Let’s bite the bullet on fuel and reforms: Pranab

Thursday, 10 May 2012 00:00 -     - {{hitsCtrl.values.hits}}

NEW DELHI: The United Progressive Alliance’s chief crisis manager Pranab Mukherjee made a compassionate plea to all political parties and states to urgently bite the bullet on fuel subsidies and urged the Opposition to help with the passage of some crucial economic laws.

He also tinkered with the indirect tax rates to cheer some sectors, including commercial vehicles, solar energy, polyester fibre, yarn from waste and certain parts of footwear, even as he expressed hope that the Goods and Services Tax could be rolled out next fiscal.

Winding up the debate on the Finance Bill, 2012 in Lok Sabha, Mukherjee also promised the House a white paper on black money in the ongoing session of Parliament itself, though he declined to reveal the names of tax evaders.

“The government is awaiting the reports about the estimate of black money stashed abroad, which are being prepared by three independent groups,” he said.

In a moving speech that lasted for more than an hour, FM said the changes in indirect taxes, including rollback of excise duty on jewellery, will cost the government 600 crore.

Mukherjee warned that when the global economy recovers, crude could climb to $150 a barrel and will make things very difficult for the economy.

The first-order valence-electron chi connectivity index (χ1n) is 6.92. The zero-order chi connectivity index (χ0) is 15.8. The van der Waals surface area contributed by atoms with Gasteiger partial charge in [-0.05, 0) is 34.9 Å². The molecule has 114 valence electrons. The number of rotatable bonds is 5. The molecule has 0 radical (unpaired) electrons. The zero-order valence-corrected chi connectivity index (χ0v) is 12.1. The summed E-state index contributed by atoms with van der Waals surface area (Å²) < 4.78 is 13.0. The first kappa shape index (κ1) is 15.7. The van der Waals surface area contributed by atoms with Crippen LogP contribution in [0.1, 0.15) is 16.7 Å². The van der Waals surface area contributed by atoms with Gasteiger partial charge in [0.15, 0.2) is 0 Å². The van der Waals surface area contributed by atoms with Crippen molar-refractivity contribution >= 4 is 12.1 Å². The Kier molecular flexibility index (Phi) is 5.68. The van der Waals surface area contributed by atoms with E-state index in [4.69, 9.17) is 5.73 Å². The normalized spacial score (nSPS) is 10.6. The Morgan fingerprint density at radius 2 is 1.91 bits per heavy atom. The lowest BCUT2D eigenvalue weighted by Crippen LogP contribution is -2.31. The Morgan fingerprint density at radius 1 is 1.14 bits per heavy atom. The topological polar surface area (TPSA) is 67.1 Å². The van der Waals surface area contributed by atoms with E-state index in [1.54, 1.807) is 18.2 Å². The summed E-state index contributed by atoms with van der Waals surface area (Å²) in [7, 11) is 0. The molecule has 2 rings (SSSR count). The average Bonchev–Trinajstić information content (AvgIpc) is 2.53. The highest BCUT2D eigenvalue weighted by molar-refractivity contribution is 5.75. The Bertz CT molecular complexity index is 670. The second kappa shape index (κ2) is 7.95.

“If the prices go up to $150 per barrel, it is not merely my imaginary fear, what will be the effect?” he said, urging all stakeholders to help work out a solution in which everyone takes a haircut. “Partly, it will be passed on to the consumers, partly, it will be absorbed by the States and partly by the Union Government,” he said.

Rising crude imports and high gold purchases are largely the reason the current account deficit that has risen to 4% of GDP. The inability to pass on higher prices to the consumer has pushed up subsidies and landed oil firms in trouble. Under-recoveries of oil companies are pegged at 1.39 lakh crore in the last financial year. Finance minister also cautioned that the high fiscal deficit, 5.9% in 2011-12 and budgeted 5.1% in the current fiscal, will be a major hurdle in putting the economy back on the path to higher GDP growth.

“I do believe that if we can see just the three fiscal legislations passed, two major tax reforms passed, the entire atmosphere will be changed,” he said, seeking support from the Opposition benches.

“I cannot get those legislations passed, I cannot have the Constitution Amendment passed where two-third majority of both the Houses and ratification by 50% states are required, I cannot have that,” he said.

Finance minister said he was ready to discuss the issue of Central Sales Tax compensation with states, but sought assurance of progress on GST.